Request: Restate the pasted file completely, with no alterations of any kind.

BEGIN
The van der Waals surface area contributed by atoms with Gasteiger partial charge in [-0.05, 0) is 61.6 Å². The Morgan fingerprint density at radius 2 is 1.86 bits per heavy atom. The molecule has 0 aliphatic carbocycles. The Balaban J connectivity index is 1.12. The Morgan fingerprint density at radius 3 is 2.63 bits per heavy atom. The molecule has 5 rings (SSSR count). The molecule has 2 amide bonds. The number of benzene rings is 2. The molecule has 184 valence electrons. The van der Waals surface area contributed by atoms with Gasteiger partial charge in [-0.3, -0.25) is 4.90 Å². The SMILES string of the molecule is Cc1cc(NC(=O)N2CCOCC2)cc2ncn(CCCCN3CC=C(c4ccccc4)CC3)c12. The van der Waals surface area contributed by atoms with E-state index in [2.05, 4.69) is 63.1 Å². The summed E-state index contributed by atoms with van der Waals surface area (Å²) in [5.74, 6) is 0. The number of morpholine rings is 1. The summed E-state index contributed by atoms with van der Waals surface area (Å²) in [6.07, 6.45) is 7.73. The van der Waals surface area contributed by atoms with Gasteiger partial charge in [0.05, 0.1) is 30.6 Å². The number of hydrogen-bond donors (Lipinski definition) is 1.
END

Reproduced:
The van der Waals surface area contributed by atoms with Gasteiger partial charge in [-0.05, 0) is 61.6 Å². The Morgan fingerprint density at radius 2 is 1.86 bits per heavy atom. The molecule has 0 aliphatic carbocycles. The Balaban J connectivity index is 1.12. The Morgan fingerprint density at radius 3 is 2.63 bits per heavy atom. The molecule has 5 rings (SSSR count). The molecule has 2 amide bonds. The number of benzene rings is 2. The molecule has 184 valence electrons. The van der Waals surface area contributed by atoms with Gasteiger partial charge in [-0.3, -0.25) is 4.90 Å². The SMILES string of the molecule is Cc1cc(NC(=O)N2CCOCC2)cc2ncn(CCCCN3CC=C(c4ccccc4)CC3)c12. The van der Waals surface area contributed by atoms with E-state index in [2.05, 4.69) is 63.1 Å². The summed E-state index contributed by atoms with van der Waals surface area (Å²) in [5.74, 6) is 0. The number of morpholine rings is 1. The summed E-state index contributed by atoms with van der Waals surface area (Å²) in [6.07, 6.45) is 7.73. The van der Waals surface area contributed by atoms with Gasteiger partial charge in [0.05, 0.1) is 30.6 Å². The number of hydrogen-bond donors (Lipinski definition) is 1.